[My husband and I] decided to be open and honest about it. First, with the kids, we told them about my cancer and that we were trusting God. We also quickly told our congregation. We pastor in a way that’s very real and upfront. People prayed for us and offered so much help.
I started a CaringBridge site to keep friends updated. It became a way to help people who were dealing with not just cancer but any of life’s challenges. After my treatment was over, people asked me not to stop the posts. They suggested I start a blog. I didn’t even know what a blog was!
You wrote that you felt you had to protect your husband from your fears. I’ve talked to other cancer survivors who have had similar experiences. We feel the need to be cheerful warriors.
Yes, I think vulnerability is a scary place to hang out. I wanted to protect Al from how I was feeling, because he was already dealing with so much. He had his own fears about what my cancer meant … It felt that to be totally honest would burden him. What we ultimately realized, though, was being honest about our fears brought us closer together.
Your book goes beyond cancer and offers inspiration for anyone who’s thrown a curveball in life — whether a divorce or job loss or grief. At what point did you decide your audience was bigger than just the cancer community?
The message that was burning within me wasn’t so much about cancer, but about living life to the fullest. That came about through meeting the “thrivers” — the people who have late-stage cancer and are living their lives, anyway. They weren’t denying that life was bad — really bad. They weren’t glossing over it. They were saying: Life stinks right now, but I’m going to grab all the goodness out of it I can. That was so enticing, so potent …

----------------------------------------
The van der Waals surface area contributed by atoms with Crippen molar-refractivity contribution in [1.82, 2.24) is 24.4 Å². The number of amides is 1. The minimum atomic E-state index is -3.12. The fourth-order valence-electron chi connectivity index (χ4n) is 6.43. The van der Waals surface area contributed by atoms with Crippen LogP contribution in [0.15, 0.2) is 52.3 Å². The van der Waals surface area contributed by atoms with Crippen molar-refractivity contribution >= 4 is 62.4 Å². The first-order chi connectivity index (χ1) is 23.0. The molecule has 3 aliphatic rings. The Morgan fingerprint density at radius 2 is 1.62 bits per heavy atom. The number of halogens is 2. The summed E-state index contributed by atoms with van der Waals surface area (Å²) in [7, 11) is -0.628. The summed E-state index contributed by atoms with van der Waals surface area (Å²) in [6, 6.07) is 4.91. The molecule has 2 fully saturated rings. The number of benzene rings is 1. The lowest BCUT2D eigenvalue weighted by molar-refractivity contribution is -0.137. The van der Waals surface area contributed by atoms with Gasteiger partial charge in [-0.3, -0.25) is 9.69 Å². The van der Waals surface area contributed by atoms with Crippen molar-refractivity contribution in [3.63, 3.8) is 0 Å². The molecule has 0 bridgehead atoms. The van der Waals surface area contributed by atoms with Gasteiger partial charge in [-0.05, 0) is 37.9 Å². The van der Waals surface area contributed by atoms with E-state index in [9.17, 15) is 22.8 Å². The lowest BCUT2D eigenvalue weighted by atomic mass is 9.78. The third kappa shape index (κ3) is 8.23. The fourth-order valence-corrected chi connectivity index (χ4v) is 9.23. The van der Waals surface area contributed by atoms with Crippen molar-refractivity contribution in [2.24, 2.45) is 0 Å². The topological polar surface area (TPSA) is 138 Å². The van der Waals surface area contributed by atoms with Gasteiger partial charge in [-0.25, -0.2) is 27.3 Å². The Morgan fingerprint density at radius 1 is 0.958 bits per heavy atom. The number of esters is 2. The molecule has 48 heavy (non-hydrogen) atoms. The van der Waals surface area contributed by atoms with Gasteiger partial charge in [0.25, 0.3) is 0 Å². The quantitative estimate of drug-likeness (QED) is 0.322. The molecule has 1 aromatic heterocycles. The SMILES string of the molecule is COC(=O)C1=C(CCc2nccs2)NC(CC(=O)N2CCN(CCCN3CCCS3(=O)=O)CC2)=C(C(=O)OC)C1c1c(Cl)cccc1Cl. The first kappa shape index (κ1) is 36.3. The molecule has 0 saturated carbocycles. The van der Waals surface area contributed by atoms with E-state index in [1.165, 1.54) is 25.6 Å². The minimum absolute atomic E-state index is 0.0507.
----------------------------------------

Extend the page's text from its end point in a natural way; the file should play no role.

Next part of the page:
Did having cancer deepen your faith?
All the questioning deepened my relationship with God. I have a confidence that God is good even when life isn’t.
How else did cancer change you?
It’s given me more empathy. I’m quite a cut-and-dried person. It’s encouraged me not to wait. I just got back from visiting my stepfather, who’s 89, in Vancouver. And I went to visit my dad recently for his 80th birthday. This is what’s precious in life.
What did having cancer teach you about how to show up for a friend in crisis?
People [in a crisis] aren’t looking for advice. They just need someone to sit with them in that space of unknowing. I think it’s a real gift when we can do that.
One of my great friends, when I told her about my diagnosis, said, “Well, that sucks.” And it was just the perfect answer.
In life, no one gets to skip the tough stuff. We’d like to think, after living through one crisis: Well, I’m now done with my trauma. But bad stuff happens to good people. I want people to know: Life doesn’t have to be pain-free to be full. It’s possible to thrive — not just survive — no matter what life throws at you. SP
Like a cup of tea with an old friend: Niki Hardy’s book, Breathe Again How to Live Well When Life Falls Apart, will be available Aug. 6. An audiobook, which Hardy narrates, also comes out in early August. Follow Niki on Instagram @niki.hardy, and follow her blog at nikihardy.com.